Wed. Oct 4th, 2023
    Researchers Develop Self-Destructing Soft Robots for Sustainable Robotics

    Researchers at Seoul National University have made significant progress in the development of robots capable of controlling their own life-cycles. These robots are designed to self-destruct using internal ultraviolet (UV) LEDs that destabilize their chemical composition, causing them to melt into an oily liquid residue.

    The 3 centimeter (1.2 inch) long robot bodies are composed of a silicone resin mixed with diphenyliodonium hexafluorophosphate. This combination of materials allows the robots to remain tough yet flexible enough for complex movements. Unlike conventional robots, these soft robots have advanced functional adaptability and the ability to perform delicate tasks, such as handling vulnerable objects or adapting to uncertain environments.

    The potential applications for these self-destructing robots are vast. They could be used to deliver drugs to specific targets in hard-to-reach corners of the human body, navigate disaster zones, or explore the depths of the ocean. The soft robots have been equipped with strain, temperature, and UV sensors, enabling them to perform reconnaissance missions.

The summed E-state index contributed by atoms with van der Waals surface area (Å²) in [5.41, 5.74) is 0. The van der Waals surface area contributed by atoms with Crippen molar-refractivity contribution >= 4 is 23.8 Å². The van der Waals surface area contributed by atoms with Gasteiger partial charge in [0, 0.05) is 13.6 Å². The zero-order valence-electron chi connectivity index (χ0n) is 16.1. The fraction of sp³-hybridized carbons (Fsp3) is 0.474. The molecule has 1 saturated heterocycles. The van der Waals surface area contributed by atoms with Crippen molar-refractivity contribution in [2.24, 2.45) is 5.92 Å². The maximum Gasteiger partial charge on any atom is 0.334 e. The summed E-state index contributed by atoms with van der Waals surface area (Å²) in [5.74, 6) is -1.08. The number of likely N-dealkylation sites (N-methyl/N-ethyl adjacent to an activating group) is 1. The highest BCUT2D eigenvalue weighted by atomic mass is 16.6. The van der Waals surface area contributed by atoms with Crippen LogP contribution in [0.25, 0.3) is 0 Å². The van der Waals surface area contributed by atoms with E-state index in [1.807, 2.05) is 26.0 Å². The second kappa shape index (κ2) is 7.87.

During a test mission, the soft robot was able to approach a gun, take its temperature, and retreat to a safe position to report its findings before initiating self-destruction. When exposed to UV light, the diphenyliodonium hexafluorophosphate within the robot converts into fluoride, weakening the structure and ultimately causing it to melt. The remaining residue contains potentially toxic fluoride ions, prompting the researchers to add a calcium chloride compound to neutralize them.

    The concept of “death” and “disposal” of soft robots after their operational lifetime is gaining attention in the quest for sustainable robotics. The researchers acknowledge the need for further work to improve the environmental impact of the residue left behind by these self-destructing robots.

    In conclusion, the development of self-destructing soft robots represents a significant advancement in creating robots capable of controlling their own life-cycles. This technology has the potential to revolutionize various industries and improve the sustainability of future robotic systems.

    – Oh et al., Science Advances, 2023